This is exemplified in Yasser Arafat’s UN General Assembly address in 1974, in which he stated, “Zionist theology was utilized against our Palestinian people: the purpose was not only the establishment of Western-style settler colonialism but also the severing of Jews from their various homelands and subsequently their estrangement from their nations.” Arafat continues, “When it is proposed that the only solution for the Jewish problem is that Jews must alienate themselves from communities or nations of which they have been a historical part, when it is proposed that Jews solve the Jewish problem by immigrating to and forcibly settling the land of another people — when this occurs, exactly the same position is being advocated as the one urged by anti-Semites against Jews.”
Utilizing Wilhelm Marr’s concept of antiSemitism and the alienation of Jews from European society, Yasser Arafat ingeniously manipulated this theory to erase any historical Jewish connection to the Southern Levant, now known as Palestine, recasting it purely as settler colonialism. At the same time, he portrays Jews as victims of Zionism while simultaneously blaming them for ostracising themselves from European society. This distortion has been perpetuated so frequently that it has embedded itself into accepted truth.
Despite the significant Mizrahi heritage of over 60% of Israeli Jews, the prevailing narrative derived from Arafat’s nationalist Judenrein agenda frames Jews as Western colonialists encroaching on Palestinian land. Zionism, the movement advocating for Jewish sovereignty in their historical homeland, is now twisted into a vehicle for anti-Jewish animosity, hidden beneath the assertion that anti-Zionism does not equal antiSemitism.
The argument that anti-Zionism differs from antiSemitism becomes ironic when considering the Hebrew language’s Semitic roots alongside the Jewish pursuit of self-determination in Israel. Critics often bypass these facts, as customary throughout the discourse on the Israel-Palestinian conflict. Israelis, and by extension, any Jew who supports Israel or Zionism, are often disparagingly cast as white supremacist colonizers despite the historical reality that contradicts this label.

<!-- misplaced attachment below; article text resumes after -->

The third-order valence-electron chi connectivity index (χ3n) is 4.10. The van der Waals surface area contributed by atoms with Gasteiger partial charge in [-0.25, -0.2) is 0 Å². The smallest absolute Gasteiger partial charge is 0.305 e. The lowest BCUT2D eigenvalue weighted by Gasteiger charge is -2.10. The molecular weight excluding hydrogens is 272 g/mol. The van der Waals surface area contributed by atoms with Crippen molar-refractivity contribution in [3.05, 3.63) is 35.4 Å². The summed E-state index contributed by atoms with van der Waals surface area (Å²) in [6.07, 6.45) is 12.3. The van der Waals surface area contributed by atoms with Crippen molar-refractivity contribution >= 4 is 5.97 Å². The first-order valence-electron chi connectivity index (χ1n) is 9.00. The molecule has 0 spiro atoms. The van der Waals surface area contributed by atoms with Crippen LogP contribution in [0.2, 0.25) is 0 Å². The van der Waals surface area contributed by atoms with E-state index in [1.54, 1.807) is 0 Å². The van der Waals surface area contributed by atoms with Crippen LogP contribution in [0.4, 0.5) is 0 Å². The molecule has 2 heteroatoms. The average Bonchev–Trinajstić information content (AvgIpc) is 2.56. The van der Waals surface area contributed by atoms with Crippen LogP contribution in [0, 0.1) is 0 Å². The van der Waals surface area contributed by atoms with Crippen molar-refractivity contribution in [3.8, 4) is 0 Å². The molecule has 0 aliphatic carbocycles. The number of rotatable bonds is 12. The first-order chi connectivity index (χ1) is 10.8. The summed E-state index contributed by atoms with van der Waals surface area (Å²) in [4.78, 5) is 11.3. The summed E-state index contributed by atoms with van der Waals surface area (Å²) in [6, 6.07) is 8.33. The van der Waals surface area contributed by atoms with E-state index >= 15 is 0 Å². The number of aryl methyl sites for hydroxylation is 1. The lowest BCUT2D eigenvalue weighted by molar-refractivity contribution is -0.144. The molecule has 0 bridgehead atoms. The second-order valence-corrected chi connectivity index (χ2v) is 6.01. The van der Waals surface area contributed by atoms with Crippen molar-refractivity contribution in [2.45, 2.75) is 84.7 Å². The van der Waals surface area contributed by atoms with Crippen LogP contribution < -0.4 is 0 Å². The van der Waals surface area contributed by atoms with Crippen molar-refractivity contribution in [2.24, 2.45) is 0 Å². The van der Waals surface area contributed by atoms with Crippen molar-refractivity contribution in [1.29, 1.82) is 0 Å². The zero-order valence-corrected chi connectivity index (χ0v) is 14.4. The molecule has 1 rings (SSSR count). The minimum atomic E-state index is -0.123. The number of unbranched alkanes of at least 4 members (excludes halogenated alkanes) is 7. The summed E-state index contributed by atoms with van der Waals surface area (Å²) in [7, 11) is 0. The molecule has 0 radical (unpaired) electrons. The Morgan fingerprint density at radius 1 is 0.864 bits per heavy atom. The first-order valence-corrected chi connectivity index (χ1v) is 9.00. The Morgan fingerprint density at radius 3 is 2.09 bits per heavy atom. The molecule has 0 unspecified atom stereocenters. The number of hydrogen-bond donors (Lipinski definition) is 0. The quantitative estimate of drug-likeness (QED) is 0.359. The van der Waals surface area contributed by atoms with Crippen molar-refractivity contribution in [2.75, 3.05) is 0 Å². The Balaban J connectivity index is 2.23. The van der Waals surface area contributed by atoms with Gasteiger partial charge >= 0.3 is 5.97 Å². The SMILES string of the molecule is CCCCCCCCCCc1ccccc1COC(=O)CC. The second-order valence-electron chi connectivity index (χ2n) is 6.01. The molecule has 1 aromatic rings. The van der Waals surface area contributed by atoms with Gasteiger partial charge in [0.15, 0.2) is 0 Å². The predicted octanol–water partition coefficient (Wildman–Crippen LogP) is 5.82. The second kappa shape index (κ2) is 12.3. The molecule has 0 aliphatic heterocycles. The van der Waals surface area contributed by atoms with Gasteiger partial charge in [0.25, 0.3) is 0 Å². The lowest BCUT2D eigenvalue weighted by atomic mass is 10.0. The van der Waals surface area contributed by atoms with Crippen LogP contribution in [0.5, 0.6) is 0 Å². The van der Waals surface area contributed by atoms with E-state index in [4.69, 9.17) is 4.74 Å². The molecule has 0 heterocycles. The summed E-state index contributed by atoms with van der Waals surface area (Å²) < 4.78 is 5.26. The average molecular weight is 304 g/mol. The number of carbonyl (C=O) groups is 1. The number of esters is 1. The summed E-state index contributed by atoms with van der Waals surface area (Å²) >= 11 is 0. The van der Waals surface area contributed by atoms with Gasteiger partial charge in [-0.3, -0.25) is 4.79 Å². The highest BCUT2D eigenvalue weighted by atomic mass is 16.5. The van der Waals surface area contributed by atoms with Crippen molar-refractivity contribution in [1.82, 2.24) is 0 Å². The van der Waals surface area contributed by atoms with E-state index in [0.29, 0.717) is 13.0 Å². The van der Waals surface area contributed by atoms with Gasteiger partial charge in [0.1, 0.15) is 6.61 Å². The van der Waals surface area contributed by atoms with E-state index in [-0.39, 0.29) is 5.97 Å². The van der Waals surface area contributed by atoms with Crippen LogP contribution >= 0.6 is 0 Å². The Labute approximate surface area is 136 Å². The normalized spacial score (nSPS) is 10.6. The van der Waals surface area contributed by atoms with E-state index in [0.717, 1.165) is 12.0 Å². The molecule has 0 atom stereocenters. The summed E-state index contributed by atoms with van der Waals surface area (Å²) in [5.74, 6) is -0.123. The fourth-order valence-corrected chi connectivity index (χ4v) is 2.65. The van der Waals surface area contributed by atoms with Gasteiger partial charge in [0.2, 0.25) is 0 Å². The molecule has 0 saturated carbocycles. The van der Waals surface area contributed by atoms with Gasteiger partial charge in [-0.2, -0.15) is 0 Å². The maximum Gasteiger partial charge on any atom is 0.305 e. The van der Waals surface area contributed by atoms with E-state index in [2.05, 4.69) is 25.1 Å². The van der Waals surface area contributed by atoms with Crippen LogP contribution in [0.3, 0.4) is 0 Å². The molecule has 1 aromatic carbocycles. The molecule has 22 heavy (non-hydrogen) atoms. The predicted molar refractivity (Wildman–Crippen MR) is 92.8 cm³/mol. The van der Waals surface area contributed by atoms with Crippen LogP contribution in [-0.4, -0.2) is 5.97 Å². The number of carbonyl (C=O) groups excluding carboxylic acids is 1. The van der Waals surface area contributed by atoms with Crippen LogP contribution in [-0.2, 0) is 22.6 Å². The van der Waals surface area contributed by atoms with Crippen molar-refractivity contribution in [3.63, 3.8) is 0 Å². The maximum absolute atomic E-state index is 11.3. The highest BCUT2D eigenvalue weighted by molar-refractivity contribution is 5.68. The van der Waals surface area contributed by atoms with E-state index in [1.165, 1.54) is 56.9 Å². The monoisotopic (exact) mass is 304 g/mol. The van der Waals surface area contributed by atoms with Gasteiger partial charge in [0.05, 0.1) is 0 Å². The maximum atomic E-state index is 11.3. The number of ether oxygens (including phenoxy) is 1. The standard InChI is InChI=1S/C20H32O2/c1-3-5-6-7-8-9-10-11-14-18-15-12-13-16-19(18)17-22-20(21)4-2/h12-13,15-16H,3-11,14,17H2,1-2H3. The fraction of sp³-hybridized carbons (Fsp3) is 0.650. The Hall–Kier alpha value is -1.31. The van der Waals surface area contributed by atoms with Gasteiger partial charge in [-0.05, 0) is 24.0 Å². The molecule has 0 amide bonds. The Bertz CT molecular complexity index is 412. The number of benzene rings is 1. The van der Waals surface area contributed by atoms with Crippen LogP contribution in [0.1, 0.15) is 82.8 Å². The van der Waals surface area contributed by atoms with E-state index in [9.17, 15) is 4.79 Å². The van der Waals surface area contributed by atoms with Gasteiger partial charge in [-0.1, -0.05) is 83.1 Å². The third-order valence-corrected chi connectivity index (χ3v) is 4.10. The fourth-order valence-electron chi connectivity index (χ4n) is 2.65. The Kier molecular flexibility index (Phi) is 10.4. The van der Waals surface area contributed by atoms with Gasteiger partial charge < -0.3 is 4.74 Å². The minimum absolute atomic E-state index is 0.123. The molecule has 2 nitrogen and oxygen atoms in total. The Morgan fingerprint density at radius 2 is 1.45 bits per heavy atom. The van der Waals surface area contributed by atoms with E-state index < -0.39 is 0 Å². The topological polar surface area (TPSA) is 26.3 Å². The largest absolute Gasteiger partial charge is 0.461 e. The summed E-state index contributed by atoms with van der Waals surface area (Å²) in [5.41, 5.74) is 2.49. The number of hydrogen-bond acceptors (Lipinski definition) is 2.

On the other side of the “antiZionism is not antiSemitism coin” we can reflect on one of the outcomes of the Holocaust that is counter-intuitive to Arafat’s claims. Yiddish is a language rich with the tapestry of Jewish life that nearly met its end alongside its speakers in the Holocaust. Millions were systematically decimated by the Nazis, who viewed them Jews as subhuman—not white, not European, and certainly not German. While antiZionists are eager to perpetuate the false narrative that Zionism killed Yiddish, the reality couldn’t be farther from the truth. Yair Rosenberg, a journalist frequently facing the brunt of antiSemitism and a discerning voice amidst the cacophony of misinformation, deftly counters this fallacy by pointing out the renaissance of Yiddish from the U.S. to Israel, highlighting cultural milestones like the recent translation of ‘Harry Potter’ into this resilient tongue. It’s a sobering thought that save for the birth of the modern state of Israel, Yiddish might have joined the sombre list of dead languages of a vanished people—imagine the hollow lamentations in Western halls. The near-extinction of Yiddish can only rightfully be laid at the feet of those who sought the genocide of the Jews, not the survivors of this atrocity who literally rose from the ashes of the Holocaust anew.